“40. It would be pertinent to mention that the State of Chhattisgarh was formed w.e.f. 01.11.2000 and the judgment in Milind (supra) was rendered on 28.11.2000 and the protection can only be given to those who were actually “Halba-Koshti” or “Koshti” for the State of Madhya Pradesh and Chhattisgarh prior to 28.11.2000 and were therefore treated as “Halbas”.

41. Having held so, we want to clarify that the notification dated 11.1.2016 is not bad in law. It will however have to be read in the context of the law laid down by the Apex Court in various judgements as explained by us above. This notification may not apply to those petitioners who have obtained jobs prior to 28.11.2000 provided they have obtained Scheduled Tribe certificate “bona fide” and without suppression or misrepresentation of any facts. In case, a person is not a “Halba Koshti” in relation to State of Madhya Pradesh, then that person is not entitled to any protection of law.

If a person has obtained a false certificate by misrepresentation of facts or providing wrong information, then that the person is also not entitled to any protection. It is only those who were actually “Halba Koshti” or “Koshti” believed that they were members of “Halba”, a Scheduled Tribe and who got jobs prior to 28.11.2000, are entitled to such protection. This protection cannot be extended to all and sundry. To give an example if “Halba Koshti” from the State of Maharashtra had shifted to State of Madhya Pradesh, then he would not be “Halba Koshti” belonging to Madhya Pradesh and as such, his certificate would be totally false and such a person would not be entitled to any protection.”

14. As we notice, the High Court disregarded the Government’s circular dated 11.01.2016 whereby the previous circular (01.10.2011) was cancelled with the specific observation that Milind’s judgment was clarified subsequently in Dattatray, by declaring that when a person secures appointment on the basis of a false certificate, he cannot be permitted to retain the benefit of wrongful appointment. In fact, necessary actions were expected to be taken against those who secured unmerited appointment on the basis of false caste certificate. Pertinently, the respondent no.1 could have (but never did) challenge, the circular dated 11.01.2016 which required the Government to cancel such unmerited appointment.

15. As noted earlier, the respondent no.1 secured employment to a post earmarked for the reserved category, and there is a clear finding by the Caste Scrutiny Committee that the respondent no.1 does not belong to the Halba ST category. The Halba ST certificate (11.09.1987) on the basis of which the respondent No.1 secured employment was cancelled by the Committee on 15.07.2015, and such finding of the Caste Scrutiny Committee remain unchallenged till date. As a consequence, the respondent no.1 is disentitled to claim any equitable relief by virtue of his long service, particularly when he, despite the notice, avoided the proceedings of the Caste Scrutiny Committee.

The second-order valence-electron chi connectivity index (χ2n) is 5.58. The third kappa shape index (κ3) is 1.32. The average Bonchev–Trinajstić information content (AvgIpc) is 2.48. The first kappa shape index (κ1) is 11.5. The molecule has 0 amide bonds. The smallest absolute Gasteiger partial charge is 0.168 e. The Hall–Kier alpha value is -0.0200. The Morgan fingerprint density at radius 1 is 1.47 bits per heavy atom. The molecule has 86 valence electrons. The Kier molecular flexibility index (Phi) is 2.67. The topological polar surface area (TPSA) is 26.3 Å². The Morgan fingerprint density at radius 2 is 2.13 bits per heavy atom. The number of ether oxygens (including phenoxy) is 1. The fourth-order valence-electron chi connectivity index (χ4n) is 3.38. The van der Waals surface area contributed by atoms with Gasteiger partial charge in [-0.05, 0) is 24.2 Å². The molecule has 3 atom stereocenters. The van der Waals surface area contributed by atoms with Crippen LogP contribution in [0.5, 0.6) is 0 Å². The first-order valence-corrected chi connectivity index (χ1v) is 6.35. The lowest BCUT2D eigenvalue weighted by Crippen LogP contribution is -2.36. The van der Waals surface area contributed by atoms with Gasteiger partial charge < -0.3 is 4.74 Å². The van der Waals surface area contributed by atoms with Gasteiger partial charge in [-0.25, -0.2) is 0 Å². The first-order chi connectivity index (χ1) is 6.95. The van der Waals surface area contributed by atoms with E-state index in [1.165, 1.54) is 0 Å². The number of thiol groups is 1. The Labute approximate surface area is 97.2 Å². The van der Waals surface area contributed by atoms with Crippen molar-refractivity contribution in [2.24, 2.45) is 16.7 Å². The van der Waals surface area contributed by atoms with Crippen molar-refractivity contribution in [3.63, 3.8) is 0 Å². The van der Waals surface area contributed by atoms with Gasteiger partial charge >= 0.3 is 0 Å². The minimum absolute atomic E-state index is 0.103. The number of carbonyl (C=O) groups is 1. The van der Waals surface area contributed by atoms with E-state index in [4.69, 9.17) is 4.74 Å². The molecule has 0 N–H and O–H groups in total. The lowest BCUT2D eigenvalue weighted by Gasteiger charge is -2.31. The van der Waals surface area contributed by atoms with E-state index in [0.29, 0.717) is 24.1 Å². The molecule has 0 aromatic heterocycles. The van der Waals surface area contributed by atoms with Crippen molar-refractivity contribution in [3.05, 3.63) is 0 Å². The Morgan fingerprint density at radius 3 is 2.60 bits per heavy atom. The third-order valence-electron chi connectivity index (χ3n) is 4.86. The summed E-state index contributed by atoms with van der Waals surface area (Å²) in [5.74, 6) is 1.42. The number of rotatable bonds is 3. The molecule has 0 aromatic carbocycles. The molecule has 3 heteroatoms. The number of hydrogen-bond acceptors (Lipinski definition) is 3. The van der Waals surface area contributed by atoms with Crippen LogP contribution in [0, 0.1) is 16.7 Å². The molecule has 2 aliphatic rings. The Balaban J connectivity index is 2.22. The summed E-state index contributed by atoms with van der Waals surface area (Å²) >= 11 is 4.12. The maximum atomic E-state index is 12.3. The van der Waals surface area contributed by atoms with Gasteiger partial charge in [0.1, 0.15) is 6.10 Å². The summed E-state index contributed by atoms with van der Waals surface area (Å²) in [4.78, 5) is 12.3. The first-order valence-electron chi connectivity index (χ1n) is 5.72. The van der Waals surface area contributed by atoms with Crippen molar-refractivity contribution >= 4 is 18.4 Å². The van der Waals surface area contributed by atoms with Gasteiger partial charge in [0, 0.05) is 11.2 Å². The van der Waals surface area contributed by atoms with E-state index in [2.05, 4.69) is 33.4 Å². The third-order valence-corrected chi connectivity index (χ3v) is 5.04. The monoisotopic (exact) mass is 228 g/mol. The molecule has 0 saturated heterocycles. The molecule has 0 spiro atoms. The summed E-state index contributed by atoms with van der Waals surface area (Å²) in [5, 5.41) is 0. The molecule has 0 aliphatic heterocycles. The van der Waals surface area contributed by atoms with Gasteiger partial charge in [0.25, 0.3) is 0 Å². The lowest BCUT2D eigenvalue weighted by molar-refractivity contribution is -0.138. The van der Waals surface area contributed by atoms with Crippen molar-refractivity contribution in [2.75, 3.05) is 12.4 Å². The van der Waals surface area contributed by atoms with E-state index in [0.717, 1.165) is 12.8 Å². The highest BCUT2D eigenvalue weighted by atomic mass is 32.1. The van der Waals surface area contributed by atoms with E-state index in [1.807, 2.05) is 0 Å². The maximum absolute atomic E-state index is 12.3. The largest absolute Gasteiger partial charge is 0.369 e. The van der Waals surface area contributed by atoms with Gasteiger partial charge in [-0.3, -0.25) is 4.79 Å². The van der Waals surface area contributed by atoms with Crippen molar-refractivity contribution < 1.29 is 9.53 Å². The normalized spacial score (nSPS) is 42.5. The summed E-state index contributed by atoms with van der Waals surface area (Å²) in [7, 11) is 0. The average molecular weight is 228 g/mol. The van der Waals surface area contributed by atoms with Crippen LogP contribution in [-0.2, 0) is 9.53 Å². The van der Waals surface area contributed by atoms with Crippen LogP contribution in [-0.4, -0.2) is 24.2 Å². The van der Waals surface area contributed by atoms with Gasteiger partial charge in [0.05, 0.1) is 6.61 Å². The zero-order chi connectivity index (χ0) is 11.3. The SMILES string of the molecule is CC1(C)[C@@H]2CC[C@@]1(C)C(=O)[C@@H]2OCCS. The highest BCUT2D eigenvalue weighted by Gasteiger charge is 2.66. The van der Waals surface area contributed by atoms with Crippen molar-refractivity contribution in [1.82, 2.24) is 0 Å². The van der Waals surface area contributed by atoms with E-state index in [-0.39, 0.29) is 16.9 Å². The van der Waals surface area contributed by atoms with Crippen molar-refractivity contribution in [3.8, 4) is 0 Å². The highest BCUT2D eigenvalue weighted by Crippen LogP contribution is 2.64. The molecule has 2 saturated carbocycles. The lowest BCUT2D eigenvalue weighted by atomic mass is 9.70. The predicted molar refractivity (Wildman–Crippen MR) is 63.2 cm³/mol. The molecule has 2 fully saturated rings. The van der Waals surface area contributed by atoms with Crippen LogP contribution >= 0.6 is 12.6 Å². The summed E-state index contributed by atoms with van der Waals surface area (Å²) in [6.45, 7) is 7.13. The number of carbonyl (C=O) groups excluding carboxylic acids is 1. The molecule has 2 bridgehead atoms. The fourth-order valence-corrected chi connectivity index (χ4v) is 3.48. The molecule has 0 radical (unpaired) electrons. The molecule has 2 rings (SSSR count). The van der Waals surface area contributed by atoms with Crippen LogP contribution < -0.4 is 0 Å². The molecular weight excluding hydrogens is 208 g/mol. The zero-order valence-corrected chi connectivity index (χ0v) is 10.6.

Also conspicuously, he does not challenge the adverse finding against him. Moreover, it is not the claim of the Respondent no.1 that he belongs to the ST category nor did he ever challenge the clarificatory circular (11.01.2016) which cancels the earlier circular (01.10.2011). In such circumstances, an opportunity to the respondent no.1 would be futile because he could not have claimed that he belongs to the ST category since his Halba caste certificate (issued on 11.09.1987) stood cancelled by the Committee. Consequently, as an OBC person, the respondent no.1 could not have been permitted to continue in a post meant for the ST category. The High Court, therefore, should not have granted relief by invoking the principles of natural justice, and by adverting to the ratio in Milind (supra) which was not applicable to the respondent no.1, and which eventually was clarified in Dattatray (supra).

16. The above would show that the High Court clearly fell into an error by granting relief to the respondent no.1 who is disentitled to claim any right to continue in a post earmarked for the ST category. The ratio in Milind (supra) was incorrectly applied in the impugned judgment since it is not the case of the respondent no.1 that he belongs to the ST category. According to our understanding of the circumstances, the High Court instead of granting equitable relief to the Respondent no. 1, should have held that he cannot continue to usurp the benefits meant for a ST category person.

Indeed the Division Bench should have said “the game is up” as was pronounced by Shakespeare in the play Cymbeline when the character stood exposed for what he actually was. Consequently we are of the opinion that the Respondent no. 1 being an OBC cannot be retained in a ST category post. However the emoluments paid to him should not be recovered. It is further held that the respondent no.1 is disentitled to any pensionary benefit by virtue of his wrongful appointment. It is ordered accordingly. The appeal therefore stands allowed, leaving the parties to bear their own costs.

………………………………………………………J. [SANJAY KISHAN KAUL]

………………………………………………………J. [HRISHIKESH ROY]

NEW DELHI

JULY 11, 2022

1 (2001) 1 SCC 4

2 (2008) 4 SCC 612

3 (2017) 8 SCC 670